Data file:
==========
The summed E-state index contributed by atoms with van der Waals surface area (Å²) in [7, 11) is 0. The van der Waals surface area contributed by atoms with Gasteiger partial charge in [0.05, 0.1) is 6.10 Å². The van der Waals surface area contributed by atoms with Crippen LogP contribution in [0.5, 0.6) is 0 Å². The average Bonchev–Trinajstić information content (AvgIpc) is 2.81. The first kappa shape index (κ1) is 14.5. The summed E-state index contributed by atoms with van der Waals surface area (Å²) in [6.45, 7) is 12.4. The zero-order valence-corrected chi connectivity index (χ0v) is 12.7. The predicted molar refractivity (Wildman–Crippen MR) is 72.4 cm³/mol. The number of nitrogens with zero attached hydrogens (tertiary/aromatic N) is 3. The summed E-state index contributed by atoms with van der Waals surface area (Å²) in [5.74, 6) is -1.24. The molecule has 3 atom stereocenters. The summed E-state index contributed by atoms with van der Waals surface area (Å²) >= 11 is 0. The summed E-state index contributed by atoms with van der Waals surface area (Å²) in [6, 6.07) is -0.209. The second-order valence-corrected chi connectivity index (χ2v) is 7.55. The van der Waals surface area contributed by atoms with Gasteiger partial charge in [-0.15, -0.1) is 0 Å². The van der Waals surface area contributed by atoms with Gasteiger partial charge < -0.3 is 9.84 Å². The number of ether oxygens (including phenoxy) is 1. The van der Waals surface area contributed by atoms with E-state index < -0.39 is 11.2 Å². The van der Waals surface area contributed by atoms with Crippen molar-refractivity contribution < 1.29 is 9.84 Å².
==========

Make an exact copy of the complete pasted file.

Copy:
The summed E-state index contributed by atoms with van der Waals surface area (Å²) in [7, 11) is 0. The van der Waals surface area contributed by atoms with Gasteiger partial charge in [0.05, 0.1) is 6.10 Å². The van der Waals surface area contributed by atoms with Crippen LogP contribution in [0.5, 0.6) is 0 Å². The average Bonchev–Trinajstić information content (AvgIpc) is 2.81. The first kappa shape index (κ1) is 14.5. The summed E-state index contributed by atoms with van der Waals surface area (Å²) in [6.45, 7) is 12.4. The zero-order valence-corrected chi connectivity index (χ0v) is 12.7. The predicted molar refractivity (Wildman–Crippen MR) is 72.4 cm³/mol. The number of nitrogens with zero attached hydrogens (tertiary/aromatic N) is 3. The summed E-state index contributed by atoms with van der Waals surface area (Å²) in [5.74, 6) is -1.24. The molecule has 3 atom stereocenters. The summed E-state index contributed by atoms with van der Waals surface area (Å²) >= 11 is 0. The summed E-state index contributed by atoms with van der Waals surface area (Å²) in [6, 6.07) is -0.209. The second-order valence-corrected chi connectivity index (χ2v) is 7.55. The van der Waals surface area contributed by atoms with Gasteiger partial charge in [-0.15, -0.1) is 0 Å². The van der Waals surface area contributed by atoms with Gasteiger partial charge < -0.3 is 9.84 Å². The number of ether oxygens (including phenoxy) is 1. The van der Waals surface area contributed by atoms with E-state index < -0.39 is 11.2 Å². The van der Waals surface area contributed by atoms with Crippen molar-refractivity contribution < 1.29 is 9.84 Å².